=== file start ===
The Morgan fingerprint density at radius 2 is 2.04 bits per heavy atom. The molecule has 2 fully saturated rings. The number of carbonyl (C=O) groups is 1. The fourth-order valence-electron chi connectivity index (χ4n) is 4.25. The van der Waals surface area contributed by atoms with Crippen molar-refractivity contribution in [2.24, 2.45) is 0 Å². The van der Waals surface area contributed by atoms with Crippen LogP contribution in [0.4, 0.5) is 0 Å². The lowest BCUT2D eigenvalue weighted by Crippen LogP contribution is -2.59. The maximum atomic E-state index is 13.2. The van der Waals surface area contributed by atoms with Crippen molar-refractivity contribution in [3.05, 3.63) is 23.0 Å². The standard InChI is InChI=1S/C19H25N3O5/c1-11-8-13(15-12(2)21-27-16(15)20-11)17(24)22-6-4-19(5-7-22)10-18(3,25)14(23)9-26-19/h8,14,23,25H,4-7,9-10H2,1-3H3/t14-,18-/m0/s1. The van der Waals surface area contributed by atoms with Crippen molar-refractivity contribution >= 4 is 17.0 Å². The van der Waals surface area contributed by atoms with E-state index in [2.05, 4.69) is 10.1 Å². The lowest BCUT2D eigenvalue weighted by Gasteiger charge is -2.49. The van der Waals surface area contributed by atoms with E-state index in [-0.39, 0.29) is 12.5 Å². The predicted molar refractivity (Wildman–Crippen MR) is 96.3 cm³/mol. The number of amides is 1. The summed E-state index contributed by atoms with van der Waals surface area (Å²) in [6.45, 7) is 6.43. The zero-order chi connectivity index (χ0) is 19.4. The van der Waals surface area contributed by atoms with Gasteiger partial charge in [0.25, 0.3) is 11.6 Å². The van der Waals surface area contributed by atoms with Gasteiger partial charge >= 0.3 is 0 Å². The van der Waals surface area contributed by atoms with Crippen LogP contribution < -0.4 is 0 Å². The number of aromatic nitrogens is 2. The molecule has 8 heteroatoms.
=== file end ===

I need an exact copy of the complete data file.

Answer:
The Morgan fingerprint density at radius 2 is 2.04 bits per heavy atom. The molecule has 2 fully saturated rings. The number of carbonyl (C=O) groups is 1. The fourth-order valence-electron chi connectivity index (χ4n) is 4.25. The van der Waals surface area contributed by atoms with Crippen molar-refractivity contribution in [2.24, 2.45) is 0 Å². The van der Waals surface area contributed by atoms with Crippen LogP contribution in [0.4, 0.5) is 0 Å². The lowest BCUT2D eigenvalue weighted by Crippen LogP contribution is -2.59. The maximum atomic E-state index is 13.2. The van der Waals surface area contributed by atoms with Crippen molar-refractivity contribution in [3.05, 3.63) is 23.0 Å². The standard InChI is InChI=1S/C19H25N3O5/c1-11-8-13(15-12(2)21-27-16(15)20-11)17(24)22-6-4-19(5-7-22)10-18(3,25)14(23)9-26-19/h8,14,23,25H,4-7,9-10H2,1-3H3/t14-,18-/m0/s1. The van der Waals surface area contributed by atoms with Crippen molar-refractivity contribution >= 4 is 17.0 Å². The van der Waals surface area contributed by atoms with E-state index in [2.05, 4.69) is 10.1 Å². The lowest BCUT2D eigenvalue weighted by Gasteiger charge is -2.49. The van der Waals surface area contributed by atoms with E-state index in [-0.39, 0.29) is 12.5 Å². The predicted molar refractivity (Wildman–Crippen MR) is 96.3 cm³/mol. The number of amides is 1. The summed E-state index contributed by atoms with van der Waals surface area (Å²) in [6.45, 7) is 6.43. The zero-order chi connectivity index (χ0) is 19.4. The van der Waals surface area contributed by atoms with Gasteiger partial charge in [0.25, 0.3) is 11.6 Å². The van der Waals surface area contributed by atoms with Gasteiger partial charge >= 0.3 is 0 Å². The van der Waals surface area contributed by atoms with Crippen LogP contribution < -0.4 is 0 Å². The number of aromatic nitrogens is 2. The molecule has 8 heteroatoms.